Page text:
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Advances in Communications-Based Train Control Systems by F. Richard Yu

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43
Chapter 3
Safe Rail Transport via
Nondestructive Testing
Inspection of Rails and
Communications-Based
Train Control Systems
Vassilios Kappatos, Tat-Hean Gan,
andDimitrisStamatelos
Contents
3.1 Introduction .............................................................................................. 44
3.2 Overview of CBTC’s Capacity ...................................................................45
3.3 Rail and Fastening Parts Infrastructure ..................................................... 46
3.3.1 Superstructure Subsection.............................................................. 46
3.3.2 Rail Overview ................................................................................ 46
3.3.2.1 Defects in Rails ................................................................47
3.3.3 Fastening Parts Overview ...............................................................49
3.3.4 Critical Place on Rail Network .......................................................49
3.4 Rail and Fastening Parts Inspection ...........................................................50
3.4.1 Manual and Automated Visual Rail Inspection ..............................51
3.4.2 Liquid Penetrant Rail Inspection ....................................................52
3.4.3 Ultrasonic Rail Inspection ..............................................................52
3.4.3.1 Conventional Ultrasonic Rail Inspection ..........................53
44 Advances in Communications-Based Train Control Systems
3.1 Introduction
Trains constitute one of the most popular and ecient means of passenger and
freight transport all over the world. e rapid and continuous increase in train
trac, train speed, and tonnage carried on the rail network has posed the challenge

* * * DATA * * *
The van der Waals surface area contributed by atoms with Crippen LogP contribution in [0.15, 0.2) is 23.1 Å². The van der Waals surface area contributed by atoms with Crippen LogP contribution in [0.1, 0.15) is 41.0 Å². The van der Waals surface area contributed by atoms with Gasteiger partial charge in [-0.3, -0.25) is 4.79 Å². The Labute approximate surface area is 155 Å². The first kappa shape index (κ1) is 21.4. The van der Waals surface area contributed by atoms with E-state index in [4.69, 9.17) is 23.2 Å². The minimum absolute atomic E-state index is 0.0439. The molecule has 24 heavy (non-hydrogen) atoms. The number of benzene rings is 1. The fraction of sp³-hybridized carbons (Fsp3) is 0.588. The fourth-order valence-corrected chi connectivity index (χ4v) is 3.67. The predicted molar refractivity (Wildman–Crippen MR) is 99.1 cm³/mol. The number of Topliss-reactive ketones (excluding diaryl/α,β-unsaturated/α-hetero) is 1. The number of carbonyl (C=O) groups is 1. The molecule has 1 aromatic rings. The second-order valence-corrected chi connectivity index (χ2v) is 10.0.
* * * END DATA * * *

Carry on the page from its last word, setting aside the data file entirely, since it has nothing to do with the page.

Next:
of ensuring that rail travel remains a safe, attractive, and on-time mode of transport
for people and goods to public authorities and railway companies.
Failures and unavailability of railway infrastructures
*
and rail operations can
have catastrophic consequences. One of the most common precursors to cata-
strophic accidents on the railway is signal passed at danger
(SPAD) [1]. A high
number of SPAD incidents happen each year, even though the majority of them are
highly unlikely to result in a serious accident, due to the high probability of instant
braking and/or the low speeds observed. However, a safety violation in Chatsworth,
California, in September 2008, resulted in a collision between a freight train and
a commuter train [2], causing the death of 26 people and more than 135 people
injured. Another accident occurred in Macadona, Texas, in June 2004, when a train
passed a stop signal without authority to do so, which resulted in three deaths and
30 people injured [3].
Apart from the SPAD accidents, many accidents were caused by the cata-
strophic failure of rail components, such as in Hateld, Hertfordshire, in October
2000, that led to the loss of 4 lives and 70 people injured [4] and in Minot, North
Dakota, in January 2002, when a freight train derailed, spilling gas and hazardous
materials, killing at least one person, and injuring around a hundred more. e
National Transportation Safety Board determines that the probable cause of the
*
e term “railway infrastructure” covers all assets used for train operations, except rolling stocks.
A denition of railway infrastructure is given by the European Community Regulation 2598/1970
and comprises routes, tracks, and eld installations necessary for the safe circulation of trains.
A SPAD occurs when a train passes a stop signal without authority to do so.
3.4.3.2 Laser Ultrasonic Rail Inspection ....................................... 53
3.4.3.3 Phased Array Ultrasonic Rail Inspection ..........................54
3.4.3.4 Rail Inspection Using Long-Range Ultrasonics
(Guided Waves) ................................................................54
3.4.4 Magnetic Flux Leakage Rail Inspection .......................................... 55
3.4.5 Eddy Current Rail Inspection .........................................................56
3.4.6 Alternating Current Field Measurement
Rail Inspection ...............................................................................57
3.4.7 Rail Inspection Using Electromagnetic Transducers .......................57
3.5 Comparison of NDT Techniques ............................................................... 57
References ...........................................................................................................62

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